France’s strategy was — and officially remains — to secure Bamako, Mali’s capital, and the southern third of the country, then hold back on the ground while African troops, backed by French air power, recapture the Islamist-controlled northern cities of Timbuktu, Gao and Kidal, French officials said. But that
has become a more difficult and longer-term proposition. The African force, they acknowledged, is far from ready to assume its planned role.
About 1,000 African soldiers from five countries have been sent to Mali, out of the more than 3,000 planned, according to the French Defense Ministry. Their European Union trainers are nowhere to be seen except on the drawing board.
Against that background, specialists in Paris have begun to suggest that French forces should push on northward and secure the region’s main cities rather than sit idle on the new front line waiting for the Africans. But after the cities, the question would become: What about the 250,000-square-mile countryside?
“The fear of a new Afghanistan is haunting people’s minds,” wrote Yves Threard this week in Le Figaro newspaper. “Increased by the fact that our soldiers seem very alone on the ground to pursue the terrorist hunt.”
Konna was recaptured only last weekend, despite 10 days of bombing attacks. Similarly, a column of French armored personnel carriers entered the city of Diabaly, which was captured by the jihadists three days after the military intervention began, only on Monday.
“The war against the Islamists is not at all easy, and there’s a very small part of the population which is helping their cause,” Lt. Col. Seydou Sogoba, the Malian force commander in Niono, told reporters. “That is what is making the fight against them tough.”

Harbinger Of Future Battles
What happened in Diabaly last week shows how old animosities, religious divides and the unpopularity of Mali’s military could haunt the French in the weeks and months ahead.
On the night of Sept. 8, Malian soldiers in this desert town stopped a truck coming from neighboring Mauritania carrying 17 preachers, all members of Dawa, a nonviolent Islamic sect. The soldiers then sprayed bullets into the vehicle, killing all but one of the unarmed preachers, according to residents and human rights activists.
Residents say the deaths were one reason that the jihadists targeted the town.
“Some people say it was a kind of revenge for the Dawa preachers killed by the army,” said Adbullahi Dagnon, the interim tribal chief of Diabaly.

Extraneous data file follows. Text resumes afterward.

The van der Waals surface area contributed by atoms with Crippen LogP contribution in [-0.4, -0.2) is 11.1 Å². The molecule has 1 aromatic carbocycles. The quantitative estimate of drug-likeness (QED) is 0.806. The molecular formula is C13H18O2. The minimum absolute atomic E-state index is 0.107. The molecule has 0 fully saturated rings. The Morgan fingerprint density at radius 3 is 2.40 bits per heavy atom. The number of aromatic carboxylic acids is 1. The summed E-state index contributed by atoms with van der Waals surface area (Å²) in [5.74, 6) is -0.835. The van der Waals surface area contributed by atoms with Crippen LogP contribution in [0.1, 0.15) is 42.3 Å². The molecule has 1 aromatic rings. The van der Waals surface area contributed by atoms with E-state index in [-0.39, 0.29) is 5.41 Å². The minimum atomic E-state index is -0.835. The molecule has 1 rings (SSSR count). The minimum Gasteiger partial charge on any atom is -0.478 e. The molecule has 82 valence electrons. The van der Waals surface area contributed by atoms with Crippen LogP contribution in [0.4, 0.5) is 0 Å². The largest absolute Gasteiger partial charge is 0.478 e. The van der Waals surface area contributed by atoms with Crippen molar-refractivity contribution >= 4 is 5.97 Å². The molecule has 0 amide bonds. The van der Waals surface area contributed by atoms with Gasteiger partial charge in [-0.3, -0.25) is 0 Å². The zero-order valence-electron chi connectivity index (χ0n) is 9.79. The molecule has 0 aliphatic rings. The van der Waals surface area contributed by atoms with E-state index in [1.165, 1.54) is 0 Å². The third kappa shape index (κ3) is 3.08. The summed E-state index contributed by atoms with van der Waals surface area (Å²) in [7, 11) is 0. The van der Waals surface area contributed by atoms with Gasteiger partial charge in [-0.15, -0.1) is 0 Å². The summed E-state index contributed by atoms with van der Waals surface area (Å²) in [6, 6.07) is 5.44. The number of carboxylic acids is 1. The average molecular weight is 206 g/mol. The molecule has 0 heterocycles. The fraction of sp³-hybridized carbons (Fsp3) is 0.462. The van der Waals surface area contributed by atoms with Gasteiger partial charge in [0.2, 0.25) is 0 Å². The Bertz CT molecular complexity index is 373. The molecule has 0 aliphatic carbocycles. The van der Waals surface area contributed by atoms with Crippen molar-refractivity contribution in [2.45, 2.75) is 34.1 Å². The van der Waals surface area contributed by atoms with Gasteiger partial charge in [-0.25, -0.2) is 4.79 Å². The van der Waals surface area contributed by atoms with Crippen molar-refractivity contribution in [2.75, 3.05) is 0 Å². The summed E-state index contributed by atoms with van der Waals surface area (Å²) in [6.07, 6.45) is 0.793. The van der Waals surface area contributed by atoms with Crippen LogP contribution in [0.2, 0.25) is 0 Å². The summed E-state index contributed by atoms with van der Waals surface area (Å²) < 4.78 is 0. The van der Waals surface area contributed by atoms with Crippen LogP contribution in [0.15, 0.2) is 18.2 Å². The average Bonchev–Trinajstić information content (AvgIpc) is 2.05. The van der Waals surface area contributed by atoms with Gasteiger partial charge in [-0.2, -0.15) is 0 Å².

Some residents welcomed the jihadists, clapping and saying, “This is the real way of Islam,” Dagnon recalled.
The Malian army clashed with the Islamists but retreated before the French began launching airstrikes. The day the militants attacked, two Malian soldiers were killed. Residents were divided over burying the bodies, with followers of Dawa and Sunna, a conservative Muslim sect, wanting to throw the corpses into a canal, said community leaders. The bodies were tossed there but later buried in secret, residents said.
The Dawa and Sunna members, however, helped bury the bodies of Islamists killed in French airstrikes, residents said. The jihadists spread out across the town, deploying in neighborhoods, using civilians as human shields. That forced the French to target residential areas, perhaps foretelling at once the nature of future battles and the risks of alienating local populations. In Diabaly, the strikes were precise, but they injured some civilians.
At the Sunna mosque in town, members denied aiding the Islamsists. “They lied about us,” said Seydou Keita, the brother of the imam. “It’s because [the Islamists] wear their pants short and so do we. They have long beards, and we have long beards.”
Still, some residents voiced support for the jihadists.
“They didn’t do anything wrong to the population,” said Sisogo Khailoou, standing near a house were the jihadists had kept weapons and ammunition. “They just came here to rob the bank and take the army’s stuff.”

Animosity Toward Tuaregs
In Dongole, a town about 15 miles from Niono, Malian soldiers killed a Tuareg man and his son last week, according to Human Rights Watch. On Wednesday, the Paris-based International Federation for Human Rights reported that Malian troops had summarily executed more than 30 people they suspected of
aiding the jihadists, including Tuareg soldiers who had defected from the army after the French intervention began.
Sogoba denied the allegations, adding that “if it’s true, they have to bring us the proof.”
Many Tuaregs have gone into hiding in Dongole, said Adama Coulibaly, 31, a farmer. “People are pointing fingers because they are Tuareg,” he said. “I don’t trust them.”
French officials said contacts were underway before the intervention to entice Tuareg militia forces to join the anti-Islamist campaign. But since the French arrived, talks have fizzled amid the abuse allegations.